Syrians headed to polling stations in government-held parts of the war-torn country on July 19 to elect a new parliament amid strict health measures to prevent the spread of coronavirus.
Syrian President Bashar al-Assad, marking 20 years in power, and his wife, Asma, both wearing masks, voted in Damascus, at the Ministry of Presidential Affairs.
The vote is the third to take place in Syria since the conflict began in March 2011.
The conflict has killed more than 400,000 people, displaced half the country's population and sent more than five million as refugees, mostly into neighbouring countries.
The vote this year follows a new wave of U.S. sanctions that came into effect last month and a campaign to fight corruption that saw a wealthy cousin of Assad come under pressure to pay back tens of millions of dollars to the state.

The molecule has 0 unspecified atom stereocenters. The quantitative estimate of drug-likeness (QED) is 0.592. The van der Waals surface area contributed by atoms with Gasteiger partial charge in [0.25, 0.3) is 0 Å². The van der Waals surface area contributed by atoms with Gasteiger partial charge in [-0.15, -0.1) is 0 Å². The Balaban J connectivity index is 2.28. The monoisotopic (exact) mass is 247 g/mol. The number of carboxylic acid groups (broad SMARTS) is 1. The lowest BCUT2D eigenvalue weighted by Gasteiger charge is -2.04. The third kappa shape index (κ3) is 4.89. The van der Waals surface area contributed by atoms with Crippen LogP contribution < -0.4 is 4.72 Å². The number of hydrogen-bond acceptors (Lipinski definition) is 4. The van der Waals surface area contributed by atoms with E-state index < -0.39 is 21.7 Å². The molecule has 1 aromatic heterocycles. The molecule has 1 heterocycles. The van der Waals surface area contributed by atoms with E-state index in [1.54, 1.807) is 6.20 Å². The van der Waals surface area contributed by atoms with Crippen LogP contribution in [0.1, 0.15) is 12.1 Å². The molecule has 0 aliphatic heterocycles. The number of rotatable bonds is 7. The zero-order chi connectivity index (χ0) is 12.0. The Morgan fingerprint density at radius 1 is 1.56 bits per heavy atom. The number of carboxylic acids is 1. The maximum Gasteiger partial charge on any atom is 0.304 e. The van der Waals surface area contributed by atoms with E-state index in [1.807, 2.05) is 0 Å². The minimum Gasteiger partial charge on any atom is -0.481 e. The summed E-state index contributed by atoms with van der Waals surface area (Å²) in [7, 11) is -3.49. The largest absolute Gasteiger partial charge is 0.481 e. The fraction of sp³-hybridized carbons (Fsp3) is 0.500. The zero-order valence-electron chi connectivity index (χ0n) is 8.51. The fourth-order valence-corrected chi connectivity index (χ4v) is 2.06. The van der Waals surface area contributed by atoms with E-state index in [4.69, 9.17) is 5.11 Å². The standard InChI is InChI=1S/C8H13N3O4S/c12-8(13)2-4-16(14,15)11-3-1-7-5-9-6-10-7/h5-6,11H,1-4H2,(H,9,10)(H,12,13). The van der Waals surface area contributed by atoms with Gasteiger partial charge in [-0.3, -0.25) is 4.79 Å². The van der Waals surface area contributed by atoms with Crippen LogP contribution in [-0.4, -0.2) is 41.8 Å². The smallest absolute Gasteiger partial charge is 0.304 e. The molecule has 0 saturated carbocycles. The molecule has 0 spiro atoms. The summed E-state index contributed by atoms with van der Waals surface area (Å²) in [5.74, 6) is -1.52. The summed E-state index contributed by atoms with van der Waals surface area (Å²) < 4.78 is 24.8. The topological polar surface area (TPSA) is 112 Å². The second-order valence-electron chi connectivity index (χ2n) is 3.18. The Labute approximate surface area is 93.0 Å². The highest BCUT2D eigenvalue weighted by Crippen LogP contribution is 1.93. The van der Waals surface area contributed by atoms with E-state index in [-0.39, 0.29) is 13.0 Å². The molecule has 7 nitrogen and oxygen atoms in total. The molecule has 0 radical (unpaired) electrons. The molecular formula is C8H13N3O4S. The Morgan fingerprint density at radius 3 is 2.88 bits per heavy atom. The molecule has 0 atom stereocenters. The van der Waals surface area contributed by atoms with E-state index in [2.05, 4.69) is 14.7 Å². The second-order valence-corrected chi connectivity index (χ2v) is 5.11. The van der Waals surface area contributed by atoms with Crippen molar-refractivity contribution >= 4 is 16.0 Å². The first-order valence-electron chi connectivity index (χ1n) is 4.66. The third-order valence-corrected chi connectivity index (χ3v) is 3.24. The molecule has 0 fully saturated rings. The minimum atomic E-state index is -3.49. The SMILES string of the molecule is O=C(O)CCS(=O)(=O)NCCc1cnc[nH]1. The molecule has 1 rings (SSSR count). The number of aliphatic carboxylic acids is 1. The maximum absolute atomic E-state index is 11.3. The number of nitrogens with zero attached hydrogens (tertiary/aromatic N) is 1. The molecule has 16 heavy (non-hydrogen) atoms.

Some 1,658 government-approved candidates are running this year for the 250-seat People's Assembly.
The total number of eligible voters hasn't been announced.
As in previous ballots in Syria, the vote was expected to produce a rubber-stamp body loyal to the president.
Inside polling stations, all workers were wearing masks and gloves and voters had to use their own pens in the sanitized booths.
Once they cast the ballots, voters had to leave immediately as no gatherings were allowed inside.
People also had to keep a safe distance while waiting for their turn.
Assad has twice postponed the country's parliamentary elections this year in light of restrictions in place to combat the spread of the coronavirus.
Assad himself is not standing for election.
Syria, that had a pre-war population of 22 million, has reported 496 cases of infections and 25 deaths because of COVID-19, the disease caused by the virus.